Tuesday, November 2, 2010

For Two Special Boys

I came across these nickname etymologies and thought they were interesting.  Who knows how accurate these things are.  My husband, who is a bit of a linguist, dislikes amateurish use of inaccurate etymologizing, especially when used in Biblical argumentation.  But since this only for fun, I hope he doesn't mind too badly my repeating of etymologies the accuracy of which is unknown.

Henry is one of my Godsons and John is my youngest son.  Have fun boys.

Why is Hank short for Henry?
The name Henry dates back to medieval England. (Curiously, at that time, Hank was a diminutive for John.) So how do we get Hank from Henry? Well, one theory says that Hendrick is the Dutch form of the English name Henry. Henk is the diminutive form of Hendrick, ergo, Hank from Henk. Hanks were hugely popular here in the States for many decades, though by the early 90s it no longer appeared in the top 1,000 names for baby boys.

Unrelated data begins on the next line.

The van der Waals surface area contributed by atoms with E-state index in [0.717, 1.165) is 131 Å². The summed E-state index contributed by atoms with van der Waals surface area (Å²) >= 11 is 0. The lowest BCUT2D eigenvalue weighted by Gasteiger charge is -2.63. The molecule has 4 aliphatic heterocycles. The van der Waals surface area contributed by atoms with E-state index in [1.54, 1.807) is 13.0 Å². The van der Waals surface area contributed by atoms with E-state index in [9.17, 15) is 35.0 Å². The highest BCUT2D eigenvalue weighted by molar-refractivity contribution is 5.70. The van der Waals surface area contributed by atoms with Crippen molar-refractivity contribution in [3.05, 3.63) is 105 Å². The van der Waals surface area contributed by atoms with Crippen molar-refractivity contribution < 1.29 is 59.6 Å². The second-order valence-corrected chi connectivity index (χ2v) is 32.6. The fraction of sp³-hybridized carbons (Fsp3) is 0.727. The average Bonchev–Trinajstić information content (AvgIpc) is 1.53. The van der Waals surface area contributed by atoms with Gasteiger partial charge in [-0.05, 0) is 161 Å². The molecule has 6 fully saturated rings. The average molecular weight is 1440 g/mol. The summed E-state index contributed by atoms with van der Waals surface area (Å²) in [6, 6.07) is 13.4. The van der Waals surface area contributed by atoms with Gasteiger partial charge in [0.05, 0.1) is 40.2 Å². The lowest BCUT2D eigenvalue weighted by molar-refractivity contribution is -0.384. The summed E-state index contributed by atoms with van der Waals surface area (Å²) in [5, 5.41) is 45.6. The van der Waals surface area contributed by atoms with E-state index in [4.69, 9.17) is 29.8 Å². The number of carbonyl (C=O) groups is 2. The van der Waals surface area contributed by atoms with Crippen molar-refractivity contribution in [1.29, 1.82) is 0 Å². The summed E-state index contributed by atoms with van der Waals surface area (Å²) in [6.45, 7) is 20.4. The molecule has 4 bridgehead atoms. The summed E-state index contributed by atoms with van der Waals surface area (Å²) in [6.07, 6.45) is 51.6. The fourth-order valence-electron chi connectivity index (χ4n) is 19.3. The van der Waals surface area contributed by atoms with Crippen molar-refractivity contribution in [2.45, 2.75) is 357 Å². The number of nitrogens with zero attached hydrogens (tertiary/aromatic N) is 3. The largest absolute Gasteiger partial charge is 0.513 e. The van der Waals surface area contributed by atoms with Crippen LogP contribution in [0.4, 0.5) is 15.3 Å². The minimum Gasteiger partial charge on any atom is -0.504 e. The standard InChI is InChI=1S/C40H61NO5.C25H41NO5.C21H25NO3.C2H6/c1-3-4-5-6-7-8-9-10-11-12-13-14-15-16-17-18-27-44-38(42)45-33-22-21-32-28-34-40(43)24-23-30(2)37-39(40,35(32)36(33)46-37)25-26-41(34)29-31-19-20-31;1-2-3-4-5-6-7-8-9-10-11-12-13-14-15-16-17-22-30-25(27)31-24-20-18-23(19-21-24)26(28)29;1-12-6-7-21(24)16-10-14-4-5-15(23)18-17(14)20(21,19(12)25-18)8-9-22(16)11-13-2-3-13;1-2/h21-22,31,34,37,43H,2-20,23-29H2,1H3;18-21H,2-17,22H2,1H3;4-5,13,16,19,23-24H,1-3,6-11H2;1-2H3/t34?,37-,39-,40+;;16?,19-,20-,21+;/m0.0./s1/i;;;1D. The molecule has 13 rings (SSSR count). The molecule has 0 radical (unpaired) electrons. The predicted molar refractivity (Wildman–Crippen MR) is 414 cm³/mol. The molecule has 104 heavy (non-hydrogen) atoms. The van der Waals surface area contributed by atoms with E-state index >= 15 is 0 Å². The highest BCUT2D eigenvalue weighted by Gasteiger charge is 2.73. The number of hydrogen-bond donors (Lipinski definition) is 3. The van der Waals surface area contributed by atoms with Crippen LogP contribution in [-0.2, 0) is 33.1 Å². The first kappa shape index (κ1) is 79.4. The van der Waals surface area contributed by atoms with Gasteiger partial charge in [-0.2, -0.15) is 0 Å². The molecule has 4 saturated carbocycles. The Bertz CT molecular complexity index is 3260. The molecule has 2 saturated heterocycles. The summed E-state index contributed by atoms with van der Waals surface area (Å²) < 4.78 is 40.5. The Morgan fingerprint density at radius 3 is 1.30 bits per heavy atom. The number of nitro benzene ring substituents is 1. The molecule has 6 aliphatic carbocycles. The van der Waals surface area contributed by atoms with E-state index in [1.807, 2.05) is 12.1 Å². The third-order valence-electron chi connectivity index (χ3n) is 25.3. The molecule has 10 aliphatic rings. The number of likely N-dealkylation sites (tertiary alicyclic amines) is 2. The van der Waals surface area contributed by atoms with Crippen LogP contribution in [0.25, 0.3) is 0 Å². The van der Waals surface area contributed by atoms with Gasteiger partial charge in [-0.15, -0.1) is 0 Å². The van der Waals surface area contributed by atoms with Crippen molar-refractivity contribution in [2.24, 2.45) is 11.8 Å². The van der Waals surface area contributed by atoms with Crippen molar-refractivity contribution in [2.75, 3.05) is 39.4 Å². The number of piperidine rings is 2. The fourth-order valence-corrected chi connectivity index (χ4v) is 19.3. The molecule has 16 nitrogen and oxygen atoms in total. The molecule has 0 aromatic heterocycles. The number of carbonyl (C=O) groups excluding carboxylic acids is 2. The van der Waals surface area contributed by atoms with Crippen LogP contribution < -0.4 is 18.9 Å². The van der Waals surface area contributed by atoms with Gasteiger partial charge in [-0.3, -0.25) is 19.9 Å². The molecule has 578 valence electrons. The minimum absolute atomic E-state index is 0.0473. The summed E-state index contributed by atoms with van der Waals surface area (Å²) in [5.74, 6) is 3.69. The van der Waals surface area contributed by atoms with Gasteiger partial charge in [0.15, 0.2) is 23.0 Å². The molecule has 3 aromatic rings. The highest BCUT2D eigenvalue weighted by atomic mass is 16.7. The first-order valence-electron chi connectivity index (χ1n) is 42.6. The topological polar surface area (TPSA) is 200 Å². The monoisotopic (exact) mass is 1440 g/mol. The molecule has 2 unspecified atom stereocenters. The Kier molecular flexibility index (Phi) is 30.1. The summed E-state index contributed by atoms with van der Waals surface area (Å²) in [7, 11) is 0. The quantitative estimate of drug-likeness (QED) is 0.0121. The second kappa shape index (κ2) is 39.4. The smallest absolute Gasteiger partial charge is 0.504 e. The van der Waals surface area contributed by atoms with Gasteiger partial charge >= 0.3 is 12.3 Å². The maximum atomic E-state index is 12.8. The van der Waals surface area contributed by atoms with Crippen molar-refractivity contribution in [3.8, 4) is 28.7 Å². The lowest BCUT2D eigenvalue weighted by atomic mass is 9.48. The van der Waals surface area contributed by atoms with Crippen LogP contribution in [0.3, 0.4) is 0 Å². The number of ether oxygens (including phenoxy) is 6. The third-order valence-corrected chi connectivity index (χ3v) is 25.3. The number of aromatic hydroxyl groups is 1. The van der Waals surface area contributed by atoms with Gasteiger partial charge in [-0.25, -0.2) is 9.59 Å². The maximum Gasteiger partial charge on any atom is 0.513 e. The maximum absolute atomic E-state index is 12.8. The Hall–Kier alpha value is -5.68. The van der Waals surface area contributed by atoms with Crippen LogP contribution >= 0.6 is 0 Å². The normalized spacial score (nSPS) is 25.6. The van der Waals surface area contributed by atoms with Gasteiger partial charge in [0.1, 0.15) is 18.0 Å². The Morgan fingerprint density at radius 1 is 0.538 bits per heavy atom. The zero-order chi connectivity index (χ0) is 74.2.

Why is Jack short for John?
The name Jack dates back to about 1,200 and was originally used as a generic name for peasants. Over time, Jack worked his way into words such as lumberjack and steeplejack. Even jackass, the commonly used term for a donkey, retains its generic essence in the word Jack. Of course, John was once used as a generic name for English commoners and peasants, (John Doe) which could be why Jack came became his nickname. But the more likely explanation is that Normans added -kin when they wanted to make a diminutive. And Jen was their way of saying John. So little John became Jenkin and time turned that into Jakin, which ultimately became Jack

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